Veganuary: Why Going Vegan Is Not Only About Food

2024 is set to be another great year for the Veganuary campaign: after a record-breaking 700,000 people took part last year, the charity is once again looking forward to helping thousands of people discover the joys of vegan living. But while in this case it's certainly true that peace starts on your plate, vegan living is so much more than what we eat. 

By Sascha Camilli: writer, speaker, activist, and vegan fashion expert. 

Veganism is a lifestyle which, in its aim to reduce human-caused harm to animals as much as possible, does encompass food - but vegan living goes far beyond what's on the menu. Here, we break down the ways in which veganism applies to our modern society, outside the kitchen.

Ashoka Marilyn bag

Vegans don't wear animals.

One of the main industries where animals suffer is fashion. Leather takes approximately one billion lives annually, while  over one hundred million animals are still killed for fur every year. Animals suffer when violently sheared for wool, live-plucked for down feathers, or cut up for "exclusive" accessories in exotic skins. Vegans avoid animal suffering for fashion by simply refusing to wear animals' skins, fur, wool, or feathers. Choosing vegan fashion – which can be made from cotton, hemp, wood-pulp cellulose (Tencel) or plant leather such as mushroom, cork, apples, and grapes – is the only way to be sure that no animal suffering was involved in the process. Certifications meant to ensure that animals are treated humanely are often futile, as undercover investigations have many times shown.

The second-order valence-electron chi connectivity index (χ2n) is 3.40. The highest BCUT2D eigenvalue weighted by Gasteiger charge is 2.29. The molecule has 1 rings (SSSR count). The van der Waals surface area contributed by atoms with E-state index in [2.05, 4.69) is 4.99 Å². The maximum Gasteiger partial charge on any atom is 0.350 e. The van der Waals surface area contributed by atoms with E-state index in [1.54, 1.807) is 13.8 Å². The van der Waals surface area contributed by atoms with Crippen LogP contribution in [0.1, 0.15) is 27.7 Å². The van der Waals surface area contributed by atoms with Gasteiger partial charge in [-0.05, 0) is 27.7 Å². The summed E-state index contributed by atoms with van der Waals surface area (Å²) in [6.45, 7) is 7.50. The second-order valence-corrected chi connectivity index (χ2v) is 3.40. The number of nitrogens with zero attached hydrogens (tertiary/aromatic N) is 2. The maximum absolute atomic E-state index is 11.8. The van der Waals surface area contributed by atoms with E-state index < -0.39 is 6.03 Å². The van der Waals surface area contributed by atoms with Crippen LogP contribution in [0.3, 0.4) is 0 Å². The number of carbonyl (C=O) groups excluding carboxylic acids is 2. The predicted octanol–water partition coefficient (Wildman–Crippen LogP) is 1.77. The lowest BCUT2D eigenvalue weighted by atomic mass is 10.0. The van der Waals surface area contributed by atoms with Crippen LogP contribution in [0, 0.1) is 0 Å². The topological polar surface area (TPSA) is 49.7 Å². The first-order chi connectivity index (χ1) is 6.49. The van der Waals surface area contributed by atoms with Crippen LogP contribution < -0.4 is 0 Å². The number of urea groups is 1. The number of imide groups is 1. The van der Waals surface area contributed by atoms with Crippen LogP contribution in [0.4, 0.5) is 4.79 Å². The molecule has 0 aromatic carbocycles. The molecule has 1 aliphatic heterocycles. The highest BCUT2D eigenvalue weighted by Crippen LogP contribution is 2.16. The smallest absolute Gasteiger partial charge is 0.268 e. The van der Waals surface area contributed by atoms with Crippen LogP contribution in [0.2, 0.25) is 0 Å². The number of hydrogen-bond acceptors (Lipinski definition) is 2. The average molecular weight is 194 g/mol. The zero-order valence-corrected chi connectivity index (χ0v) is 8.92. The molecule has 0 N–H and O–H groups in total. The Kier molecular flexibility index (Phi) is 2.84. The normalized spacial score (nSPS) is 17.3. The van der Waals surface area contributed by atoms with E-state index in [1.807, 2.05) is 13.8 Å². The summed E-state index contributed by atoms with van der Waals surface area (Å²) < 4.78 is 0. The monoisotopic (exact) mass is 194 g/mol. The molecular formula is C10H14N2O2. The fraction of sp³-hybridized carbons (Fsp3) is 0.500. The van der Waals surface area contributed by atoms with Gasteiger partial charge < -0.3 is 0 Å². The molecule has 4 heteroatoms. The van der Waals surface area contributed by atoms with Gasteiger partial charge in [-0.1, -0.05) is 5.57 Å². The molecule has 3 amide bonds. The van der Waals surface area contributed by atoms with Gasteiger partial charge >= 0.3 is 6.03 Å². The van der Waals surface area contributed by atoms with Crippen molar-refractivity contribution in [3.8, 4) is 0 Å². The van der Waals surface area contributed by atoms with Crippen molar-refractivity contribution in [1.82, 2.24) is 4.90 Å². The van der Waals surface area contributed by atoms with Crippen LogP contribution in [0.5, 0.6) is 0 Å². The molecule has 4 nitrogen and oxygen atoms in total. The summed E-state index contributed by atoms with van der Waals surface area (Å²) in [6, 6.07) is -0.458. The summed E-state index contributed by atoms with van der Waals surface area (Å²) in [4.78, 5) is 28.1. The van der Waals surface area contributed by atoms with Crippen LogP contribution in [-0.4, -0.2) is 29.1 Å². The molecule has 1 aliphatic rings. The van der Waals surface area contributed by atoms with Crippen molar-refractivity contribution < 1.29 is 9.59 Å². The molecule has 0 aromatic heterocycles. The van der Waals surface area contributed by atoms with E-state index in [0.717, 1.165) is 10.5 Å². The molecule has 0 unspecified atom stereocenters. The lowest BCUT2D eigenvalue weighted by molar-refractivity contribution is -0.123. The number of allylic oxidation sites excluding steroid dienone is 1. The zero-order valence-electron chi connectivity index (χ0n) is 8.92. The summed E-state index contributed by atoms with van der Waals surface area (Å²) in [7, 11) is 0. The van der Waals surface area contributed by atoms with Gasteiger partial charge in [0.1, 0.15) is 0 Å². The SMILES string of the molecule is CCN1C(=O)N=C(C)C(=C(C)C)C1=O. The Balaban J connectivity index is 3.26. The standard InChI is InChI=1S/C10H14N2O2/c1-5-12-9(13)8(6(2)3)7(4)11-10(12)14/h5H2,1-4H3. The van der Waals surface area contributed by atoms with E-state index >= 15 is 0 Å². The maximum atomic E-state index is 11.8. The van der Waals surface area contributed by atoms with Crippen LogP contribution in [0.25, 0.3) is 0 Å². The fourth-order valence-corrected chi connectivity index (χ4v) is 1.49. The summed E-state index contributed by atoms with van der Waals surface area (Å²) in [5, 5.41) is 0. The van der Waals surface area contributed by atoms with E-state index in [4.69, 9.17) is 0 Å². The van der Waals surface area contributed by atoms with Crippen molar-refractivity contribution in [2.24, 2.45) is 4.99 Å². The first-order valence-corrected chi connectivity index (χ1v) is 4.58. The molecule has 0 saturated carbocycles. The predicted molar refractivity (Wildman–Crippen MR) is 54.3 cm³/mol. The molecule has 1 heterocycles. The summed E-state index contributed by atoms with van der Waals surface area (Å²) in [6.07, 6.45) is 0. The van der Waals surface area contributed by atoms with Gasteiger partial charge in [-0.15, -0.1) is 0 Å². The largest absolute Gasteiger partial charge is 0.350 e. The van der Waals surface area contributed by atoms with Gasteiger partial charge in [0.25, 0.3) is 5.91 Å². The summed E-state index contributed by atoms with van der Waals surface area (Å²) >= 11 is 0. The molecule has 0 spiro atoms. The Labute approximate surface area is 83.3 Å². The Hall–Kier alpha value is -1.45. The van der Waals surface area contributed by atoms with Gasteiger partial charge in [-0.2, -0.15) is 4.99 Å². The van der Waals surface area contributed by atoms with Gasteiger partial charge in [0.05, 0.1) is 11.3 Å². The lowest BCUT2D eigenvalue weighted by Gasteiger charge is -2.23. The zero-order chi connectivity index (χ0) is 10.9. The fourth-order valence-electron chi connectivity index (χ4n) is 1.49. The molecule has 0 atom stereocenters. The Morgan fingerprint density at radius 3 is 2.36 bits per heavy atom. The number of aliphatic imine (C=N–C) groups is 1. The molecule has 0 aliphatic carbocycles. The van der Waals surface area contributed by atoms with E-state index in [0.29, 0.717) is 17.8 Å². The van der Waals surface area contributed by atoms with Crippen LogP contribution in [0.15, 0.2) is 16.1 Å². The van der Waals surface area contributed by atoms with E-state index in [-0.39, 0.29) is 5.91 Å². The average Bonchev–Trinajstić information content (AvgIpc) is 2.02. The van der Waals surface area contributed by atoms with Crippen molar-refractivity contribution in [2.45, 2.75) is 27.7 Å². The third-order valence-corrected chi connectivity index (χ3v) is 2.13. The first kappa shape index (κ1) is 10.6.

Peter Kalonji Unplash

Vegans don't use makeup tested on animals.

Despite what many people believe, animal testing for cosmetics still happens. Not only are thousands of rats, mice, dogs and other animals still tormented and often killed in laboratories for testing makeup, skincare, hair- and body care products, but some countries have also seen developments that actually set the progress on animal testing back instead of going forward. To be sure that no animals suffered for beauty, vegans look out for certifications such as PETA's Beauty Without Bunnies logo or Cruelty-Free International's Leaping Bunny symbol, to assure that the product is really cruelty-free. Vegans also avoid cosmetics that contain animal-derived ingredients such as carmine, beeswax, squalene and more.

Rick L Unsplash

Vegans don't partake in "entertainment" that hurts animals.

Whether it's abroad or at home, vegans stay away from any form of entertainment where animals are confined, exploited and sometimes both physically and mentally harmed. This includes circuses that force animals to perform for humans, marine parks that keep orcas and dolphins in enclosures that are much too small for them, and attractions such as horse-drawn carriages or "tiger selfie" experiences. Any time animals are used as props or tools to make money for humans, they are likely to suffer: captivity is notoriously harmful to wild animals' mental health, and physical harm is also pervasive: horses used for racing are often injured, and animals held in marine parks are prone to a number of health conditions. Vegans choose entertainment that is animal-free - which, in our society, is abundant and readily available.

Being vegan is a lifestyle that goes beyond the menu – but it's also easier than ever to live with kindness. And it's anything but a life of sacrifices. Just like vegan menus are getting more varied and delicious by the day, so is the offering of vegan fashion, cruelty-free beauty and kind entertainment. There is no better time to discover this than Veganuary, so enjoy!

By Sascha Camilli

About Sascha

Sascha Camilli is a vegan fashion writer, speaker and activist. Her book Vegan Style is out now on Murdoch Books. For more about Sascha, you can read our interview with her or listen to her podcast Catwalk Rebel. You can also follow her on Instagram, Twitter and LinkedIn.

Cover image by Stijn te Strake via Unsplash. Second photo via Ashoka Paris. Third photo by Peter Kalonji via Unsplash. Fourth photo by Rick L via Unsplash.

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